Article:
Most people experience cognitive decline as they age, but those who eat leafy green vegetables such as spinach, kale, collard greens, and mustard greens can add certain nutrients that help to slow the aging process in the brain. Vitamin K, which is known to help slow cognitive decline, is a main nutrient in these vegetables.
A new study showed that vitamin K consumption was correlated with a slow in cognitive decline. Martha Clare Morris, Sc.D., from Rush University Medical Center, who led the research team, stated, "Losing one's memory or cognitive abilities is one of the biggest fears for people as they get older. Since declining cognitive ability is central to Alzheimer's disease and dementias, increasing consumption of green leafy vegetables could offer a very simple, affordable and non-invasive way of potentially protecting your brain from Alzheimer's disease and dementia."
Researchers examined the diets of nearly 1000 older adults and monitored their cognitive abilities for approximately 5 years. A significant decrease in the rate of decline was noted for those older adults who ate large amounts of leafy green vegetables. Eating one to two servings per day of leafy green veggies could preserve the cognitive ability of older adults and help it remain stable at a rate equivalent to that of adults approximately 11 years younger. Those older adults who did not regularly consume leafy greens showed expected cognitive decline.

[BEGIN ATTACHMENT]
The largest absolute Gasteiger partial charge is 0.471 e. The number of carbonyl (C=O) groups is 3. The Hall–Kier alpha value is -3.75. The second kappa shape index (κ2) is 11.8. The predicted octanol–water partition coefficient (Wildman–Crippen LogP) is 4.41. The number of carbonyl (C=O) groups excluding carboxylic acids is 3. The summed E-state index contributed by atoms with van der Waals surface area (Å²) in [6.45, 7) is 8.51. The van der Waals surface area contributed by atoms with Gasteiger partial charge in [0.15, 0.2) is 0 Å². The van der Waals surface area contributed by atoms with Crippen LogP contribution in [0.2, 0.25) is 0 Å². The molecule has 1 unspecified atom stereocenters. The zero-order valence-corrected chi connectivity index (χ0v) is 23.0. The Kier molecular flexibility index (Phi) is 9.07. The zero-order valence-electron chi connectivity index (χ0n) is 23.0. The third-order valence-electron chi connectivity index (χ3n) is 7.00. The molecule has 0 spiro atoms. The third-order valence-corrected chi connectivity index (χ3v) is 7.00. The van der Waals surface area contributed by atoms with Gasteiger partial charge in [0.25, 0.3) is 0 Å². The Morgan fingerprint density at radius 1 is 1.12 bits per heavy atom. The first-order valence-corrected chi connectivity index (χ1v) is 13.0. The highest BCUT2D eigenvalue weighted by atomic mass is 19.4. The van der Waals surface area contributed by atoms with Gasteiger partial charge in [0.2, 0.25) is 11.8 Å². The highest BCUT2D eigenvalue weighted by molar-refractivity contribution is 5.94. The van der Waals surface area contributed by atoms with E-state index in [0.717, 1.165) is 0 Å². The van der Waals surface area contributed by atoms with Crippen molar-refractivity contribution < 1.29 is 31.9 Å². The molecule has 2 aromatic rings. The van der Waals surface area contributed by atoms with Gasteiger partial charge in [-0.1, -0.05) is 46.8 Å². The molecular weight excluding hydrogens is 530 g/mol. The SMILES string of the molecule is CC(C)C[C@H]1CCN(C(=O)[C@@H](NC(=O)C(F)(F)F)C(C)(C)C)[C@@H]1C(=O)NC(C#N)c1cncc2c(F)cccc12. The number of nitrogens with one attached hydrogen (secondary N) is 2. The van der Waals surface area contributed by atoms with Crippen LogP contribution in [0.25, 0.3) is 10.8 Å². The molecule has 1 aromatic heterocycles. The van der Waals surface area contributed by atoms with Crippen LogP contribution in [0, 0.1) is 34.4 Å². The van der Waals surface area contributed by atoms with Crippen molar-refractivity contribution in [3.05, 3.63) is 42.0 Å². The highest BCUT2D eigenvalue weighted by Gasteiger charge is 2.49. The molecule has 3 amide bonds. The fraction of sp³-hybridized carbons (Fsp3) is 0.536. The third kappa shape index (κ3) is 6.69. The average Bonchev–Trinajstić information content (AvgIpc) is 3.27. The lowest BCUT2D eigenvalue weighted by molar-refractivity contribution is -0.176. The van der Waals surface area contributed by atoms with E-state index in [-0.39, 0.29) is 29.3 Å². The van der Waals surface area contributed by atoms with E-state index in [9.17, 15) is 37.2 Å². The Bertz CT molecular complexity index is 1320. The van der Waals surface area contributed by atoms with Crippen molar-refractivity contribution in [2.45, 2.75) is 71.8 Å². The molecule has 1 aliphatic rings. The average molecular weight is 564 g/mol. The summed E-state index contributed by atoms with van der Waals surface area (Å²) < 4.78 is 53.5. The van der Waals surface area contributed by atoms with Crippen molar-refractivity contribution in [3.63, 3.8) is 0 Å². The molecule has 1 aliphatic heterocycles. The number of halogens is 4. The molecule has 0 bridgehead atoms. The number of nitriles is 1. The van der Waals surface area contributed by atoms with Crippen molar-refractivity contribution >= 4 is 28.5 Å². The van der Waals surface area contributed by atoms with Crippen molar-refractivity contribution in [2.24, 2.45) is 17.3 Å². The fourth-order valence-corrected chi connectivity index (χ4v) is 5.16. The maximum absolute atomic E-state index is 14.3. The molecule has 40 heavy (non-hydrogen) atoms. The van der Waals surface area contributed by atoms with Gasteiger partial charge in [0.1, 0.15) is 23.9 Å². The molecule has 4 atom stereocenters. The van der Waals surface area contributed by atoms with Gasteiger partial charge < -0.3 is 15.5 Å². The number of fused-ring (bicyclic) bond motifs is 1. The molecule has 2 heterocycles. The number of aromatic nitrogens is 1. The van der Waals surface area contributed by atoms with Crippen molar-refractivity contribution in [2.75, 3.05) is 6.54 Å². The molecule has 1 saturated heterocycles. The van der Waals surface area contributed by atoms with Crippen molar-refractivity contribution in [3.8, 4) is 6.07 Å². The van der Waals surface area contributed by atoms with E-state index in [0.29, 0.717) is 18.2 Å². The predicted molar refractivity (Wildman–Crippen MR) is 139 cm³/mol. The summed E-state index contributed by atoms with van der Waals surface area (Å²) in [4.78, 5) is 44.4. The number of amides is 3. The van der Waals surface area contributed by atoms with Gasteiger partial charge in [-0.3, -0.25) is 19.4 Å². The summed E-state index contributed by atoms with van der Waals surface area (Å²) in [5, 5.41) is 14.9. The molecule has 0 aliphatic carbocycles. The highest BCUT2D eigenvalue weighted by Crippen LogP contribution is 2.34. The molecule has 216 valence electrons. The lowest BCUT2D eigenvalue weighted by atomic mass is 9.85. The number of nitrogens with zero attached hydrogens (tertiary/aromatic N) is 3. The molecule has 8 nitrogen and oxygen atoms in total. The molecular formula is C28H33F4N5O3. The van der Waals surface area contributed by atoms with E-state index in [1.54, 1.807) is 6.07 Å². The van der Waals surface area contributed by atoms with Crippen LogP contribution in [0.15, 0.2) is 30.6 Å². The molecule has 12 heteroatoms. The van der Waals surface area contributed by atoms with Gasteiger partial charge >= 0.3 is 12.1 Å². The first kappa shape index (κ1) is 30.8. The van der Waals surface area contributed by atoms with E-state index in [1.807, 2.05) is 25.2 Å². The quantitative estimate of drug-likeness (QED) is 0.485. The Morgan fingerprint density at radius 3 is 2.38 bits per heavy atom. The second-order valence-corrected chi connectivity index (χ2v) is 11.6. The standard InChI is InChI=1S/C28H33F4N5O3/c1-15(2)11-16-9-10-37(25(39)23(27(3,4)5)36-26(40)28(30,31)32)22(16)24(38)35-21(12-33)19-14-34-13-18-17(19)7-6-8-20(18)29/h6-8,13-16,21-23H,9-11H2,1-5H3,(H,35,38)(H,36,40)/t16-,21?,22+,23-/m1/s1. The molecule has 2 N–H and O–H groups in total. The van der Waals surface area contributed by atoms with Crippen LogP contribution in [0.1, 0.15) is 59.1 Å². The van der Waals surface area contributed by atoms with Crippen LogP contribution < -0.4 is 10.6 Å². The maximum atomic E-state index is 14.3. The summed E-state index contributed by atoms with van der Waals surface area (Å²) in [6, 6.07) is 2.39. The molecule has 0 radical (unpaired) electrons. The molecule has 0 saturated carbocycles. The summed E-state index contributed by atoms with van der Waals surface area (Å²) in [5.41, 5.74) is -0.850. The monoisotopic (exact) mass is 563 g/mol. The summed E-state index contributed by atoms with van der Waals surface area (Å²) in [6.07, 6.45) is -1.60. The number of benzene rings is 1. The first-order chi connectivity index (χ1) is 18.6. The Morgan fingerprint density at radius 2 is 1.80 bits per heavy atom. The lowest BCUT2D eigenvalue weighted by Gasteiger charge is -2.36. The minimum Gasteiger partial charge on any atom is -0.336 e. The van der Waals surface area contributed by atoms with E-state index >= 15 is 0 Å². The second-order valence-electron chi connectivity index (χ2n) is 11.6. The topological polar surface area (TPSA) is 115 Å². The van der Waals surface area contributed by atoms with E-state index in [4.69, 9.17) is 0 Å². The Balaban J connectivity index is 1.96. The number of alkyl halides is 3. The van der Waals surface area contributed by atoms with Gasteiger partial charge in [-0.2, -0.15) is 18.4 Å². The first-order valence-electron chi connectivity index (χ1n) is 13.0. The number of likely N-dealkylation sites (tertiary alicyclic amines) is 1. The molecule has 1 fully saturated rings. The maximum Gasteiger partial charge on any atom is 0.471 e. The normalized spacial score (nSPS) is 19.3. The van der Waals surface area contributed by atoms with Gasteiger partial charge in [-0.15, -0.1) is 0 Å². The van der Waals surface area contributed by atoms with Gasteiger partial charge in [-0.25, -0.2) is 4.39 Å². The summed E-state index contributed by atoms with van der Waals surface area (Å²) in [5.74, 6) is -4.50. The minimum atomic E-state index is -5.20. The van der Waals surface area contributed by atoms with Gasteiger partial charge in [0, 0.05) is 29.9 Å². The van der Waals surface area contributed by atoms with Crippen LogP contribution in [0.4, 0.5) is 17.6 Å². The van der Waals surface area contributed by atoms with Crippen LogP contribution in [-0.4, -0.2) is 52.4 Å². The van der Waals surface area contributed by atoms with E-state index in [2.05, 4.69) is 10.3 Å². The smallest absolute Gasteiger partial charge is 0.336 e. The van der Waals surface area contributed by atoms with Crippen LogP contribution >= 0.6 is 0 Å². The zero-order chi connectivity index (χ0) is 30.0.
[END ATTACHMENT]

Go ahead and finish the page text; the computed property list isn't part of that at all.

The individual nutrients thought to be responsible for slowing cognitive decline include vitamin K, lutein, folate, and beta carotene, which can all help keep the brain healthy. Morris explains, "Our study identified some very novel associations. No other studies have looked at vitamin K in relation to change in cognitive abilities over time, and only a limited number of studies have found some association with lutein."
Morris further stated, "With baby boomers approaching old age, there is huge public demand for lifestyle behaviours that can ward off loss of memory and other cognitive abilities with age. Our study provides evidence that eating green leafy vegetables and other foods rich in vitamin K, lutein and beta-carotene can help to keep the brain healthy to preserve functioning."
Leafy green vegetables are not the only sources of vitamin K, lutein, folate and beta-carotene. Fruit and vegetables which are bright in colour also contain these compounds. Further research should explore the specific mechanisms which are contributing to the prevention of cognitive decline.